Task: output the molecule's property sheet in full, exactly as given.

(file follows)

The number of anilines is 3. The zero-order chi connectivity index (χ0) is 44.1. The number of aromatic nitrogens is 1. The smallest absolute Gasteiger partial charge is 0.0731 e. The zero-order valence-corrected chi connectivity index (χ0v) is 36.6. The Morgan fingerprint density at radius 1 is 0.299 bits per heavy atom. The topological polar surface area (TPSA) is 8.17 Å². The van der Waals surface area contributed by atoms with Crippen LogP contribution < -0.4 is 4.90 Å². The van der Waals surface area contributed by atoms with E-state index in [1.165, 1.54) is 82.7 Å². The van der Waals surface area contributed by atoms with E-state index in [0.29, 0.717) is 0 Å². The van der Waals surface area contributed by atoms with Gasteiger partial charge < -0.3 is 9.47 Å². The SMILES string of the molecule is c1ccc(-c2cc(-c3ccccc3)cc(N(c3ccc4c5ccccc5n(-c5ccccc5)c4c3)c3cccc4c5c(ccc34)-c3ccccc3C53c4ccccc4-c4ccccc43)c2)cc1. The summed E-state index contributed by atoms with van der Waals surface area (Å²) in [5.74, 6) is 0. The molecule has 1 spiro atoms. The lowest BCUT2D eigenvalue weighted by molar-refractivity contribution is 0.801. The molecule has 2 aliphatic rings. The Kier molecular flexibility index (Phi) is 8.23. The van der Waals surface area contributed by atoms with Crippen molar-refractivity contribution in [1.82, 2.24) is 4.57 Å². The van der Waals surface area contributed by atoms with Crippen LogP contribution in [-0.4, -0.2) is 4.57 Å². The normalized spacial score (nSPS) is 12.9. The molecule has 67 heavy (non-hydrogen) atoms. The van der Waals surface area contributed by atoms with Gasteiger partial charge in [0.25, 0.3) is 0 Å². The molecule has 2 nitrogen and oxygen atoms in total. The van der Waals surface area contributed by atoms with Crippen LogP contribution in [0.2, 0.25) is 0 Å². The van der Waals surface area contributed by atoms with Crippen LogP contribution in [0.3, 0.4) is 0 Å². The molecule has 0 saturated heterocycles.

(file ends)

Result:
The number of anilines is 3. The zero-order chi connectivity index (χ0) is 44.1. The number of aromatic nitrogens is 1. The smallest absolute Gasteiger partial charge is 0.0731 e. The zero-order valence-corrected chi connectivity index (χ0v) is 36.6. The Morgan fingerprint density at radius 1 is 0.299 bits per heavy atom. The topological polar surface area (TPSA) is 8.17 Å². The van der Waals surface area contributed by atoms with Crippen LogP contribution < -0.4 is 4.90 Å². The van der Waals surface area contributed by atoms with E-state index in [1.165, 1.54) is 82.7 Å². The van der Waals surface area contributed by atoms with E-state index in [0.29, 0.717) is 0 Å². The van der Waals surface area contributed by atoms with Gasteiger partial charge < -0.3 is 9.47 Å². The SMILES string of the molecule is c1ccc(-c2cc(-c3ccccc3)cc(N(c3ccc4c5ccccc5n(-c5ccccc5)c4c3)c3cccc4c5c(ccc34)-c3ccccc3C53c4ccccc4-c4ccccc43)c2)cc1. The summed E-state index contributed by atoms with van der Waals surface area (Å²) in [5.74, 6) is 0. The molecule has 1 spiro atoms. The lowest BCUT2D eigenvalue weighted by molar-refractivity contribution is 0.801. The molecule has 2 aliphatic rings. The Kier molecular flexibility index (Phi) is 8.23. The van der Waals surface area contributed by atoms with Crippen molar-refractivity contribution in [1.82, 2.24) is 4.57 Å². The van der Waals surface area contributed by atoms with Crippen LogP contribution in [-0.4, -0.2) is 4.57 Å². The normalized spacial score (nSPS) is 12.9. The molecule has 67 heavy (non-hydrogen) atoms. The van der Waals surface area contributed by atoms with Gasteiger partial charge in [0.25, 0.3) is 0 Å². The molecule has 2 nitrogen and oxygen atoms in total. The van der Waals surface area contributed by atoms with Crippen LogP contribution in [0.2, 0.25) is 0 Å². The van der Waals surface area contributed by atoms with Crippen LogP contribution in [0.3, 0.4) is 0 Å². The molecule has 0 saturated heterocycles.